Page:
In April, the Centers for Medicare and Medicaid Services (CMS) proposed a rule that included in it an important change in how hospitals would be scored within the Hospital Readmissions Reduction Program (HRRP).
The rule, which would take effect in FY 2019, would require Medicare to consider social risk factors when calculating hospital penalties under the HRRP, as mandated by the 21st Century Cures Act. This modification was something that healthcare stakeholders have long been calling for, as they attest that the HRRP disproportionately penalizes institutions that serve low-income and clinically complex patient populations.
Historically, HRRP, since it began in 2013, has assessed readmissions rates for certain conditions and has penalized those hospitals whose patients had higher readmission rates than would be expected. But, the readmission rates used in the program have not accounted for the demographics of a hospital's patient population. Then came the Cures Act, which mandated that HRRP begin to account for patients' socioeconomic status in its assessment of readmissions performance.
According to an Advisory Board analysis of the April CMS rule, the federal agency “intends to sort hospitals into five peer groups according to their dual-eligible inpatient stay ratio. Within each peer group, hospitals' excess readmission ratio for each of the program's six conditions will be compared to the group's median excess readmission ratio for that condition. The proposed change, which is designed to be budget-neutral for Medicare, would shake up the magnitude of HRRP penalties, especially for some safety-net hospitals.”
Indeed, as further noted in a rule analysis from The BDO Center for Healthcare Excellence & Innovation, a consulting firm dedicated to helping healthcare organizations achieve optimal clinical and financial performance, “Dual-eligible patients are historically more expensive for hospitals, skewing the readmissions figures for safety-net hospitals, leading to unfair penalties against them and inhibiting their ability to provide the best quality of care to populations that need it the most.”
But, according to the center’s officials, the suggestions put forth in the CMS rule would allow safety-net hospitals to control for variables often out of their control as they relate to dual-eligibility. However, they stated in their analysis, when it comes to high readmission rates and the associated penalties, other population factors are often also at play regardless of a hospital’s quality scores including: the proportion of patients who are linguistic minorities; the proportion of patients who have behavioral health diagnoses; and the proportion of patients with minimal social support.
Recently, two senior leaders at the center—Bill Bithoney, M.D., senior fellow at The BDO Center for Healthcare Excellence & Innovation, and Patrick Pilch, national co-leader at the firm—spoke with Healthcare Informatics about their high-level takeaways from the rule, the impact that it might have on the HRRP, and what they would like to see further changed in the final rule, expected to drop this fall. Below are excerpts of that interview.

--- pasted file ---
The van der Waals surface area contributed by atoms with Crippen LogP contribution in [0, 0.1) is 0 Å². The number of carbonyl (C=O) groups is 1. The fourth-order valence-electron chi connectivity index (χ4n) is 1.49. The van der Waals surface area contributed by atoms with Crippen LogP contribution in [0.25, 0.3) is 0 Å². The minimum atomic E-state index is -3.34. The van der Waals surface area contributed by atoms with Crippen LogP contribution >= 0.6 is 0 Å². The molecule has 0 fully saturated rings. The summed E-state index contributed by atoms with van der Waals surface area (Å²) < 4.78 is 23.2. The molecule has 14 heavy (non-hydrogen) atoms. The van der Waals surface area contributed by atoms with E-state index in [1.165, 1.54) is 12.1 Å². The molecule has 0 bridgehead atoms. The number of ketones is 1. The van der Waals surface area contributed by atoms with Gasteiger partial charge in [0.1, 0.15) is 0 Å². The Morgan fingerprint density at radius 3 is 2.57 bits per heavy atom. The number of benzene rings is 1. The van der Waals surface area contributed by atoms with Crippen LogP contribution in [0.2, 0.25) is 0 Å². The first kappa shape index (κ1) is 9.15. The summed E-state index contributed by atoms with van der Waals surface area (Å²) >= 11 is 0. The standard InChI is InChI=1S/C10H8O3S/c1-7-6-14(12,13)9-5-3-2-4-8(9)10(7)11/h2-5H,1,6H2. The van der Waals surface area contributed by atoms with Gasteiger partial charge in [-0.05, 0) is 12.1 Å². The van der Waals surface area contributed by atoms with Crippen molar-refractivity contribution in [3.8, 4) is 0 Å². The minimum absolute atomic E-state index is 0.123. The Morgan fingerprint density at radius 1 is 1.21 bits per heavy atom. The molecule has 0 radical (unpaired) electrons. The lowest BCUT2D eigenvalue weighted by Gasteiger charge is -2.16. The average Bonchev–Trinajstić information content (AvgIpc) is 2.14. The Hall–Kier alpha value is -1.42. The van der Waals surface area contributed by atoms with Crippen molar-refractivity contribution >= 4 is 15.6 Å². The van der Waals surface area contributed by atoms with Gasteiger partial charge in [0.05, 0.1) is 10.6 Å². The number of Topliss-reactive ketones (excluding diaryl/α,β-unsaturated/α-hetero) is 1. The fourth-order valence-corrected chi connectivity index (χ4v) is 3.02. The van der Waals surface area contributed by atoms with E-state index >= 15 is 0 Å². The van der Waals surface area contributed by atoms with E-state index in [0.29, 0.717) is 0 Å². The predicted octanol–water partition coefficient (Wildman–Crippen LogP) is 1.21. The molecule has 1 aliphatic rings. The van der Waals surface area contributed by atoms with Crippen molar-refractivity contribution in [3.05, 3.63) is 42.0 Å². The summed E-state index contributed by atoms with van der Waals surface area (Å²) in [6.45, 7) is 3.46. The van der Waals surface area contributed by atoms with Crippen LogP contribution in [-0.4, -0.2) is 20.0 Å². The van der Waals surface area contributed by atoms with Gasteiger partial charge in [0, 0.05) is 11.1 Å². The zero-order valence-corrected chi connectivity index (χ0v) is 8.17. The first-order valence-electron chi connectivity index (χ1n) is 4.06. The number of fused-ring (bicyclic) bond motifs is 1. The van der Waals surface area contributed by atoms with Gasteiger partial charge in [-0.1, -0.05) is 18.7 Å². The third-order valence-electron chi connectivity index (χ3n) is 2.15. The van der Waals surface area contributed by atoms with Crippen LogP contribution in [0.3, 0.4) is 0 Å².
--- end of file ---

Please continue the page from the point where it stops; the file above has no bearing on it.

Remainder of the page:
What were your main takeaways from the rule, as it relates to the Hospital Readmissions Reduction Program?
Bithoney: We saw it as a leap forward and that CMS is taking into account dual-eligible patients, as they typically cost three to four times as much [as non-dual-eligibles], largely because they have great needs but also because of their social, behavioral and demographic issues. So we felt that it was a great leap forward to take into account these sociodemographic factors. However, one could also take into account other things—some people have recommended strongly that we look at census tracts and the poverty within the census tract that the hospital operates. So let’s look at the population in general, and those social demographic issues that are associated with that poverty, such as the presence of isolated linguistic minorities and the increased prevalence of behavioral issues and opioid issues.
Bill Bithoney, M.D. & Patrick Pilch
I would also like to see them take into account the proportion of patients included in the hospital sample that have three or four serious medical diagnoses. It’s well-known that you are much more likely to be readmitted if you have three or four of these [conditions compared to one]. Medicare can take this into account; it’s not that hard. The data capacity of Medicare is incredible and has been burgeoning; they can calculate a risk score for [all of the lives that they cover]. So you can weigh the hospital’s readmission rate by any of these factors. These risk scores are all weighted based on how many diagnoses a patient has, and you get a medical risk score. The only place CMS does social weighting of risk in PACE [Programs of All-Inclusive Care for the Elderly], where they have a RAPS [Risk Adjustment Processing System] score that begins by taking into account the Medicaid population of all patients, not just dual-eligibles. So there’s a mechanism that exists in CMS to do just that—weighing hospitals by if their patients have three or four diagnoses and if they are poor.